It took nearly two years, but Gov. Andrew M. Cuomo on Friday reached an agreement with the New York State Legislature to put back together a long-running affordable housing program, known as 421-a, that gives developers a city tax break in return for building lower-price rental units.
Just do not call it 421-a.
The newly named Affordable New York Housing Program, announced at a news conference in Albany, will annually generate 2,500 units of housing affordable to poor, working-class and middle-class New Yorkers, Mr. Cuomo said. In a change to the nearly 50-year-old program, developers will be required to pay a “fair wage” to construction workers to qualify for the city tax benefits.
At a time when housing costs have escalated well beyond the means of many New Yorkers, the program was a subject of contention between Mayor Bill de Blasio and Governor Cuomo. Both have made affordable housing a hallmark of their administrations.
But some housing groups and budget watchdogs said that the new version of the program will be more expensive than past versions and that it was overly generous to developers.
The city plan, the result of long negotiations with the Real Estate Board of New York, the development industry’s powerful lobbying arm, was scuttled by the governor, in part because it did not have a requirement to pay union wages.
Tuesday, April 11, 2017
The "new" 421-a
Posted by Queens Crapper at 12:52 AM
Labels: 421a, affordable housing, Andrew Cuomo, construction, unions
Yea sure. I looked into one of these "affordable housing lotteries" and the only two places I qualified for with a two bedroom apartment earning 65k/year was in Jamaica and the other in some terrible neighborhood in the rockaways which was three blocks away from the projects. Why would anyone want to raise their teenage child around those areas? I ended up moving out to a nice neighborhood in Suffolk county! Before they start with all these affordable houses, they need to clean up the neighborhood with all the garbage walking around on the streets there. The only people who get the apartments in the nice areas are the really upper middle class people who make over 90k/year! And if you're making 90k/year then I think you can afford to live in most areas of the city! Even the apartment building going up in flushing, you can only have if you make like 45k-55k/year. I'd rather live in flushing then live in those other two neighborhoods that I seemed to "qualify" for! This whole program is discriminatory! Plus I should have first pick on where I want to live because I was born and raised in NYC!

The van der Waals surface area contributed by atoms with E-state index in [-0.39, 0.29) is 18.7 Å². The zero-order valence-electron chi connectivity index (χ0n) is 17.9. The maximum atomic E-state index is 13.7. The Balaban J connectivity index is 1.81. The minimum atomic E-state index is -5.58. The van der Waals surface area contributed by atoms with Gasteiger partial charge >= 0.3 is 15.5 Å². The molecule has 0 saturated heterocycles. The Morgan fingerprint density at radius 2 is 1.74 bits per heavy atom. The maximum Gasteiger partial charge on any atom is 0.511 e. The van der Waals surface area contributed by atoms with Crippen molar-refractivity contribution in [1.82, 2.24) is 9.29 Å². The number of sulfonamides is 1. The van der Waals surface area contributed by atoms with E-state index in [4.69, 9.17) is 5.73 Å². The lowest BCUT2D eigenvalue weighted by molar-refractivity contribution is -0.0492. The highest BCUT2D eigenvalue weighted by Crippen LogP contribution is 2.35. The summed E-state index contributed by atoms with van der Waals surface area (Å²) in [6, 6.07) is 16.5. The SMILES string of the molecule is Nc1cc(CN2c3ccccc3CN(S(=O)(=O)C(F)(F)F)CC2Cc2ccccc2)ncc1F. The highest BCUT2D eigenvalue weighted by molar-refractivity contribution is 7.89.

And what exactly is a "fair wage"? Sounds like a boon to REBNY. The Home Depot parking lot crews are gonna be busy.
The "lottery winners" are most likely politically connected.
SAME BIZARRE CIRCUS—SAME LETHALLY DANGEROUS CLOWNS. Turn yourself in already, Andy. New York State can't take any more of your never ending spree of corruption, graft and greed. How scary that the same kind of senseless abuse and corruption existed back in the Roman Empire that we still have in Albany and City Hall of modern day times, where the criminal enterprise within purported public service is far worse than ever before—and, only getting worse by the hour!
❝The Earth is not dying, it is being killed. And, the people who are killing it have names and addresses.❞ —Utah Phillips
Now, I no longer worry about what is illegal (here in the 'LAND OF THE FEE, and the HOME OF THE SLAVE')—I have always worried instead about what is STILL LEGAL (and why it was ever so in the FIRST PLACE)!
This is not an affordable housing plan, for it only earmarks 20 too 30 percent. It's a luxury housing and real estate, private equity and venture capital portfolio enhancing plan.
The 10 year mission, supposedly, is to provide and preserve 200,000 affordable units and it can only be done if it's to provide and escalate 800,000 market rate units.
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